Archive for August, 2010

Offering Jars–Fact or Fiction?

August 9, 2010

A few weeks ago, I checked my Amazon page for LMLK vol. 1, & noticed an intriguing recommendation in the auto-generated “Books on Related Topics” section:

“The Jar of David” by Katherine Sanborn

Published by Xulon Press in 2009, it’s a 60-page children’s story told by an 8-year-old boy named David living in Hebron during Solomon’s reign. His uncle & friend’s father are both potters, & we follow David on an adventure as his family travels to Jerusalem during the annual Festival of Booths.

I don’t remember now which I discovered first, this book or the Potters of Hebron video (the subject of my previous blog entry), but it’s like the stars were aligned or something! What an amazing coincidence!

The back-cover teaser floored me when I read it:

“Broken jar handle?” I asked, “How did you know it was a handle?”

Uncle answered, “There were impressions. These impressions were the kind they make on jars made especially for the Great Temple.”

That’s from Chapter 5, p. 38, as David’s father recalls an unusual event he & “Uncle Dan” witnessed. Two robbers bumped into them, fleeing from a crime scene, causing them to drop a jar of loot–a very special offering jar from Solomon’s Temple. The main plot focuses on David doing some interesting detective work, involving a princess visiting from a foreign land (1Kings 4:34), who lost a special gold ring.

Other outstanding snippets I enjoyed:

“I reached into the oven and pulled out the still warm jars, placing them on the shelf. … Each had specific writing on the handles. I asked Joseph if he knew what it said. He rubbed his fingers on the inscription and exclaimed, …” (p. 26)

“Do you still have the handle pieces?” (p. 39)

“We pushed more dirt aside to reveal a handle…with the same impression.” (p. 44)

“Nervously, he took the broken jar handle pieces from his pocket, the ones he saved for so long.” (p. 49)

“My father allowed me to carry one of the offering jars of grain.” (p. 55)

The first 19 pages, where David introduces us to his family & friends, are available to read on the Google books website. Here’s an alphabetical list:

Auntie Lydia
Ben (David’s friend)
Beth (David’s sister, age 3; Rebecca’s twin)
Dad/Jonathan (David’s father)
David (storyteller, age 8)
Jacob (Joseph’s friend)
Joseph (David’s older brother, age 12)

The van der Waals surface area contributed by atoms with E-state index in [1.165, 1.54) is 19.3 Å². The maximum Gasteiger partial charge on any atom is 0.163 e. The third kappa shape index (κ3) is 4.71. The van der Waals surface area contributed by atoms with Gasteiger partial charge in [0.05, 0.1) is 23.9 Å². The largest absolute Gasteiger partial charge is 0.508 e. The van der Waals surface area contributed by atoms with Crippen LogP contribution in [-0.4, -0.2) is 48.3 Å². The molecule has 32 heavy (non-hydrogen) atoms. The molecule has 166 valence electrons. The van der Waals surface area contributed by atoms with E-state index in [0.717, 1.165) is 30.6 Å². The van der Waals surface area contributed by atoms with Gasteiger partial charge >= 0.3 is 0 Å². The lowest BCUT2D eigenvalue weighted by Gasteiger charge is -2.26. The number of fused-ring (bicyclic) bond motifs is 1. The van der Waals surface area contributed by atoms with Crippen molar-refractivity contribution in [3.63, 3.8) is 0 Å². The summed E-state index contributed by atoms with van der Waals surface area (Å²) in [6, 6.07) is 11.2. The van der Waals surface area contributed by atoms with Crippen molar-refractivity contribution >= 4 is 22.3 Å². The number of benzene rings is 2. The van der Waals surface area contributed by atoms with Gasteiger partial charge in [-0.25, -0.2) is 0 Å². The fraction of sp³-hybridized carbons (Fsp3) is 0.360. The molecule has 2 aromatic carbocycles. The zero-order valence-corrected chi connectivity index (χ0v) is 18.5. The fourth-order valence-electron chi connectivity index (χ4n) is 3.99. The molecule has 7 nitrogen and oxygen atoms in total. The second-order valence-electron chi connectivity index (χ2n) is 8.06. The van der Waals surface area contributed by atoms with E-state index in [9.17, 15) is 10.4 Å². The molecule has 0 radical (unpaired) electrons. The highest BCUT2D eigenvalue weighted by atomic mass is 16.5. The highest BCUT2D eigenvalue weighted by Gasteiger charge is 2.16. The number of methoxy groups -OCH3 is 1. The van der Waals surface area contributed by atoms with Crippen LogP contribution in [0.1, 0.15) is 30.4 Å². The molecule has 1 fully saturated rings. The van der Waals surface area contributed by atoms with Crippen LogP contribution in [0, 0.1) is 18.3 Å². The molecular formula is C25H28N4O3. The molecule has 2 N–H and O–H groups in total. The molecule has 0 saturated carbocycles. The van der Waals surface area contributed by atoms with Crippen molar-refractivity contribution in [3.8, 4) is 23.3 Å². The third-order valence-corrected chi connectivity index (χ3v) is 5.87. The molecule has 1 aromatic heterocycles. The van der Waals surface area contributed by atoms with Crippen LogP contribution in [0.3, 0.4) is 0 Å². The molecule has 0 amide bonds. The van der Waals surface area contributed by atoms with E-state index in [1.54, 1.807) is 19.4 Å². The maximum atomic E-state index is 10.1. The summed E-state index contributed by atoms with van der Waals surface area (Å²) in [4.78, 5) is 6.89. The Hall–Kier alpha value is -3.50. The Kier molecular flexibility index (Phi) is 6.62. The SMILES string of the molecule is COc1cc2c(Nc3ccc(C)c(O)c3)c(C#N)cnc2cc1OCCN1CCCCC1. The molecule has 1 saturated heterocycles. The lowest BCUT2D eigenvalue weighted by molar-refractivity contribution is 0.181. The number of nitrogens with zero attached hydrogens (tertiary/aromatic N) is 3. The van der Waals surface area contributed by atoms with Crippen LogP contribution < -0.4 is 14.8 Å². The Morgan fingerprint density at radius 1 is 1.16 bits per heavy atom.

Mom/Miriam (David’s mother)
Penny (David’s pet goat)
Rebecca (David’s sister, age 3; Beth’s twin)
Ruben (Ben’s father, a potter)
Ruthie (David’s younger sister, age 6)
Uncle Dan (potter)

On pp. 52-3, Dan helps David make a 2-handled jar:

“Now…” Uncle bent down to get some more fresh clay, “The handles!” … Together, we pushed them onto the sides of the jar. “One more thing, before we set it into the oven,” he continued, “You want to make an impression, don’t you?”

***

The back cover provides a brief bio of Mrs. Sanborn. You can imagine what a pleasant surprise it was for me to learn that she teaches a Sunday School class at a church only a few miles from where I live (Crenshaw Baptist Church)! I arranged to meet her today, & attend the morning service as her guest.

For me, this was the equivalent of David’s adventure–getting to learn about the process that led to the book! In fact I even got to meet the boy whom she based the character of David on, her grandson (David is a pseudonym)!

As it turns out, she wasn’t familiar with LMLK seals, which wasn’t much of a shock since she didn’t mention them explicitly in the book. And the jar photo on the cover is not a Type 484, but one provided by the publisher. I wonder if they smashed one just for this project?!?!

The idea for the book began several years ago when she lamented over the lack of decent Christian fiction books available for children. She decided to base the story around one of the annual Hebrew festivals, & learned about the seal impressions while reading books on ceramics, that mentioned Jewish artifacts.

One of the theories I emphasized in my book was that the seals marked 10% of the storage jars as part of a tithe-accounting system, but during Hezekiah’s reign, not Solomon’s. So I had to ask her how she happened to take the information from the ceramics book, & connect the jars to offerings brought to the Temple. She replied simply, “It’s fiction!”

Chalk up another amazing coincidence!

But that wasn’t the only one. During the worship service, led by Senior Pastor Kevin Leathers, when we came to the song just before the offering, Mrs. Sanborn leaned over & whispered with a surprised voice, “The song is The Potter’s Hand! How about that!”

I’m running out of chalk!

G.M. Grena